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Date of Award

Spring 5-15-2021

Author's School

Graduate School of Arts and Sciences

Author's Department

Economics

Degree Name

Doctor of Philosophy (PhD)

Degree Type

Dissertation

Abstract

This dissertation comprises three essays on the macroeconomic implications of the labor market dynamics and labor market policies.

Chapter 1 “Unemployment Risk and Entrepreneurship”: Understanding the decision of individuals to become a new entrepreneur has long been an important topic among economists. Empirically, I find that (i) unemployed individuals are more likely to become an entrepreneur compared to the employed, and (ii) in response to increasing unemployment rate, the propensity to become entrepreneurs increases for employed workers but decreases for unemployed individuals. To explain these findings, I build an equilibrium search model of entrepreneurship and unemployment with endogenous job destructions. Entry decision into entrepreneurship is affected by an opportunistic effect and a separation effect, which is strengthened by surging unemployment risk in recessions. I show that the unemployment rate during the Great Recession would have been two percentage points higher if separation-induced entry is absent in the model. Also, unemployment benefits can be beneficial to the economy by inducing more nascent entrepreneurs from employment. A self-employment subsidy can boost the aggregate output as well. Finally, a decline in labor share would discourage entry from employment resulting in a smaller average firm size.

Chapter 2 “Inefficient Unemployment and Bargaining Friction”: This chapter explores the possibility of privately inefficient job separations due to bargaining friction and its implications for the unemployment dynamics. I propose a simple specification of bargaining friction by including bargaining wedges in the standard Nash bargaining model. Such bargaining wedge arises when, for example, wages are determined by alternating offers bargaining, which is often used in the literature to generate real wage rigidity, or when there is asymmetric information about worker’s productivity. I show that due to the misalignment between actual surpluses and bargaining surpluses, inefficient separations could be generated which would in turn induce inefficient unemployment. The existence of inefficient unemployment due to bargaining friction could potentially explain the excessive fluctuation of unemployment observed in the data. Quantitatively, I find that inefficient unemployment constitutes up to 54% of the total unemployment volatility in the calibrated model.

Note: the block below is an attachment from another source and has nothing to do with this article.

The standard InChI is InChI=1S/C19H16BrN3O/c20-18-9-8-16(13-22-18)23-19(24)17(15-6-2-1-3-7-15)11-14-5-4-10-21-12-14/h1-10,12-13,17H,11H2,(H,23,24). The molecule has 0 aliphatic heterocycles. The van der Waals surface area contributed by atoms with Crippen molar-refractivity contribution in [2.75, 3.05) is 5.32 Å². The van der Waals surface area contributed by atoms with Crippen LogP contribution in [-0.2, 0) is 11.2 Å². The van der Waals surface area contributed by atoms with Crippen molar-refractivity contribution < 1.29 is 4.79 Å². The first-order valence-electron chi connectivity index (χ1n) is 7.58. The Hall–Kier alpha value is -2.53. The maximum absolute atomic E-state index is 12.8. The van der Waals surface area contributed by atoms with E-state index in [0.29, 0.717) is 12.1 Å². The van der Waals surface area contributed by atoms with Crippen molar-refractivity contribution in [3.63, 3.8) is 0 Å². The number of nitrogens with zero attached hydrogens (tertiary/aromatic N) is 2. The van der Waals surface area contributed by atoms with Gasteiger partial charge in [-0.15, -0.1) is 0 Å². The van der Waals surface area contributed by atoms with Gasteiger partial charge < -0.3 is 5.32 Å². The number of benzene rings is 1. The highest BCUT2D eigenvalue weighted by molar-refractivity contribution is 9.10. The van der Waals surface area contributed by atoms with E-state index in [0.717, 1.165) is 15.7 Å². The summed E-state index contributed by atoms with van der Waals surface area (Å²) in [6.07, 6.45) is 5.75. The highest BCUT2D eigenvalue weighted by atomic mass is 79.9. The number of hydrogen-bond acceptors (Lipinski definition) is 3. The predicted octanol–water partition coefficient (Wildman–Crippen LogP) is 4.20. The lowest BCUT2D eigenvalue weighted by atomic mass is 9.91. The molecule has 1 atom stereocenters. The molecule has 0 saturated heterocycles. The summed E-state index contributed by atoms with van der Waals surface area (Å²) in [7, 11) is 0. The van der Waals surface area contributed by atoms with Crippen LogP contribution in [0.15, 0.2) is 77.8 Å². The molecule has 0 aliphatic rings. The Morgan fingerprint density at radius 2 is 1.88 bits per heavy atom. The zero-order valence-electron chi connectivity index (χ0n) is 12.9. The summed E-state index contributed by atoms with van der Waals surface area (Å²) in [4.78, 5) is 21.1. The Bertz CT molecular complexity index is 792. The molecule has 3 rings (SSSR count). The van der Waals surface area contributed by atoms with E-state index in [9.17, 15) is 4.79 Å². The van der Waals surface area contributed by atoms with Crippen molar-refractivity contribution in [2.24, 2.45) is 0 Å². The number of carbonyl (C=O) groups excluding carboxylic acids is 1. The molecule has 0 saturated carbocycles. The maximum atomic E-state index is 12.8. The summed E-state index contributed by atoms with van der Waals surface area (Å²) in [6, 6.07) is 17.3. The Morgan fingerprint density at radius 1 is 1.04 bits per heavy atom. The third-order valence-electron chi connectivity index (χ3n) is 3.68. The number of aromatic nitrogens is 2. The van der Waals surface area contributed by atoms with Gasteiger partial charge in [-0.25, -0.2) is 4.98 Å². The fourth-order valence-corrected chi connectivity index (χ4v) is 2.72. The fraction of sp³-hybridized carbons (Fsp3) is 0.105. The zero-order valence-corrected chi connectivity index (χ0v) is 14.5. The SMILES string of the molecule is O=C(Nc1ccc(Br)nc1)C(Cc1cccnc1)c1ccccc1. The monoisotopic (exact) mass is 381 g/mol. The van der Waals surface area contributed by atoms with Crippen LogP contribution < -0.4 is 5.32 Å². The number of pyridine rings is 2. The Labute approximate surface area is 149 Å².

Chapter 3 “Minimum Wage in a Search and Matching Model with Worker and Task Substitutions” (joint with Ping Wang): While minimum wage policy is widely adopted in the real world, can it effectively raise the average wage of lower paid jobs without having large detrimental consequences for employment? The empirical literature fails to establish robust findings. We develop a general-equilibrium search and wage-posting framework with heterogeneous workers and tasks matching in multi-tier labor markets: abstract, routine high-skilled, routine middle-skilled, manual middle-skilled and manual low-skilled. We incorporate rich cross-market spillovers and compositional effects from individual responses to market thickness. As a result of minimum wage hikes, we show that (i) the unemployment rate at the minimum wage binding market is higher, while all other markets enjoy a lower unemployment rate; (ii) employment in the manual low-skilled jobs is lower, whereas employment in the routine high-skilled and manual middle-skilled markets is higher due to cross-market substitutions; and, (iii) employment in other markets has ambiguous responses due to conflicting effects on potential worker entry and unemployment. By calibrating the model to fit the U.S. data, we evaluate the impacts of the federal minimum wage hike (2007-2009) and the ongoing minimum wage increase in Seattle (2017-2021). We find that the minimum wage effects on employment on the binding markets depend crucially on the magnitudes of spillover and compositional effects, and that the employment effects may be weak in a nonbinding market. Moreover, our results suggest that, while both minimum wage hikes reduce aggregate employment and output, they only generate small effects on submarket average and overall average wages.

Language

English (en)

Chair and Committee

Rodolfo Manuelli

Committee Members

Francisco Buera, Maximiliano Dvorkin, Yongseok Shin, Ping Wang,

Available for download on Friday, May 21, 2027

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